London Stock Exchange in merger talks with Deutsche Börse
The London Stock Exchange is in talks to merge with Germany’s Deutsche Börse in a £21bn deal that would seal an alliance first discussed at the turn of the millennium.
The LSE said it was in detailed discussions with its German rival about an all-share merger, reported the Guardian.
Under the proposed structure, the balance of ownership favours Frankfurt, with Deutsche Börse shareholders owning 54.4% of the combined company and LSE shareholders holding 45.6%. However, the merged company’s board will have equal numbers of members from each business.
German stockbrokers bid up shares in London Stock Exchange ahead of merger but claim, "We were only obeying orders".— Tim Price (@timfprice) February 24, 2016
‘BoE could cut interest rates to zero but not below’
The Bank of England could cut interest rates to zero, but will seek to avoid following Sweden, Denmark and the eurozone by setting negative interest rates to boost growth and inflation.
Mark Carney, the bank’s governor, said Threadneedle Street had “no intention and no interest” in implementing negative interest rates and would adopt the full range of the bank’s other powers to deal with a downturn in the economy, reported the Guardian.
He said: “If we were in a position where the economy needed additional stimulus ... we could cut interest rates towards zero. We could engage in additional asset purchases, including a variety of assets.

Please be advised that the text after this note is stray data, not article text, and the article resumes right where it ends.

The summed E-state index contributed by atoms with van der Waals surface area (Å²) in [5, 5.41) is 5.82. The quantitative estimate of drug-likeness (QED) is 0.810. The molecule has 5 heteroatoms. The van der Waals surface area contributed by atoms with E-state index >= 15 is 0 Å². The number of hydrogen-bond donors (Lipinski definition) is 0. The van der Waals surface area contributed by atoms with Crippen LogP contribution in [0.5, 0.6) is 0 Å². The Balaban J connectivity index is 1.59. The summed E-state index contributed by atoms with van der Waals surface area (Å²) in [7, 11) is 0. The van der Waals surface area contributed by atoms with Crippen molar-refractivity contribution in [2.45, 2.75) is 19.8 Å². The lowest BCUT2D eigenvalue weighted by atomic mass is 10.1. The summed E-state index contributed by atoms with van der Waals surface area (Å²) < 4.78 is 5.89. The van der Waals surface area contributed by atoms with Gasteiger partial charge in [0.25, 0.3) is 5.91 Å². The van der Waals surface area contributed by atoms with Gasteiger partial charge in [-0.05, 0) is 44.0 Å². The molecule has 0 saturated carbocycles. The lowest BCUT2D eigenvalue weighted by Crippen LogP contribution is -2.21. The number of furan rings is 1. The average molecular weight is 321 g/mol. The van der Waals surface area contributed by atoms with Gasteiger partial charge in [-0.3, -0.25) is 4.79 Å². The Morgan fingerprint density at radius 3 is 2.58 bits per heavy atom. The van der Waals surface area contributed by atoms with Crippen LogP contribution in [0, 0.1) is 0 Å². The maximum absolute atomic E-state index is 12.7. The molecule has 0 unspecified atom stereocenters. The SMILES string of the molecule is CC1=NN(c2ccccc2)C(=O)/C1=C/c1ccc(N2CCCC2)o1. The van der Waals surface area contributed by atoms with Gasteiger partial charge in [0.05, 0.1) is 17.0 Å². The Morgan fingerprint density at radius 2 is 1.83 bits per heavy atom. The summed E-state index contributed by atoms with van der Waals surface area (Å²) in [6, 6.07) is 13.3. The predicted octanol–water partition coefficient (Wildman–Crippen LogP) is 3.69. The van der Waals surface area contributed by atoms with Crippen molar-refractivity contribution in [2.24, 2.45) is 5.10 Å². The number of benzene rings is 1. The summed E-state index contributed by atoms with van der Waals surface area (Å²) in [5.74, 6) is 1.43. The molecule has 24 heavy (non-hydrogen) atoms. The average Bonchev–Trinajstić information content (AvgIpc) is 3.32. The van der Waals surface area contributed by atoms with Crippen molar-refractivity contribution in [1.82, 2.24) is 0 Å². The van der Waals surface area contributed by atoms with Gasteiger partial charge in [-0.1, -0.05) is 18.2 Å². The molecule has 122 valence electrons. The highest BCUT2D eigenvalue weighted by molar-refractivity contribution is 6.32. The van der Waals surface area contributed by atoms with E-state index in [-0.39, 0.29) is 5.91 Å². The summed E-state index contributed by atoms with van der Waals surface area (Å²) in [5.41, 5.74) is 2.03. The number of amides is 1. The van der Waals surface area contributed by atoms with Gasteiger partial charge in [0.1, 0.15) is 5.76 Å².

“We could also provide a perspective where we could adjust our policy horizon – in other words we could shorten our policy horizon over which we wanted to return inflation to target,” he added.
HSBC on Brexit scenarios:— Jamie McGeever (@ReutersJamie) February 24, 2016
Sterling -20% vs dollar
GDP growth -1.5pp
BoE could cut rates
Standard Chartered plans bonus recoup after loss
Standard Chartered is considering clawing back bonuses from about 150 current and former senior staff, its new chief executive said after reporting its first annual loss for more than a quarter of a century.
Bill Winters told analysts that the emerging markets bank had established “accountability reviews” to investigate if bonuses can be recouped from any people found to be responsible for compliance and risk-management breaches, reported the Financial Times.
Shares in Standard Chartered fell sharply after it blamed the cost of a new restructuring plan and multibillion loan impairments for a pre-tax loss of £1.07bn ($1.5bn) in 2015.
The bank has already clawed back some bonuses and Mr Winters said it would do so again for “clear-cut cases of malfeasance” or “gross negligence” such as overstating earnings when knowing they should be lower.
Wealth management firm fined £1.2m by FCA
The Financial Conduct Authority (FCA) has fined WH Ireland £1.2m for not having the right systems in place to prevent market abuse.
The broker and wealth management firm has also been stopped from taking on new clients for 72 days, reported the BBC.
The FCA said the company had failed to act on previous advice and had not put controls in to prevent or detect insider trading.
The fine relates to failures between January and June of 2013.
The city watchdog had identified problems at WH Ireland in August 2013.
Oil & Gas UK warns investment ‘collapsing’
Investment in new oil and gas projects in the North Sea is “collapsing”, according to a new report.
Oil & Gas UK said the industry is expected to approve less than £1bn of spending on new projects in comparison to a “typical” £8bn a year in the last five years (23 February 2016).
It adds exploration remains at an all-time low “with no sign of improving” and warns production could halve by 2025 if companies do not spend enough money, reported EnergyLiveNews.com.
The trade body claims if the current oil price continues through 2016, 43% of UKCS oil fields are likely to be operating at a loss despite significant cost reductions.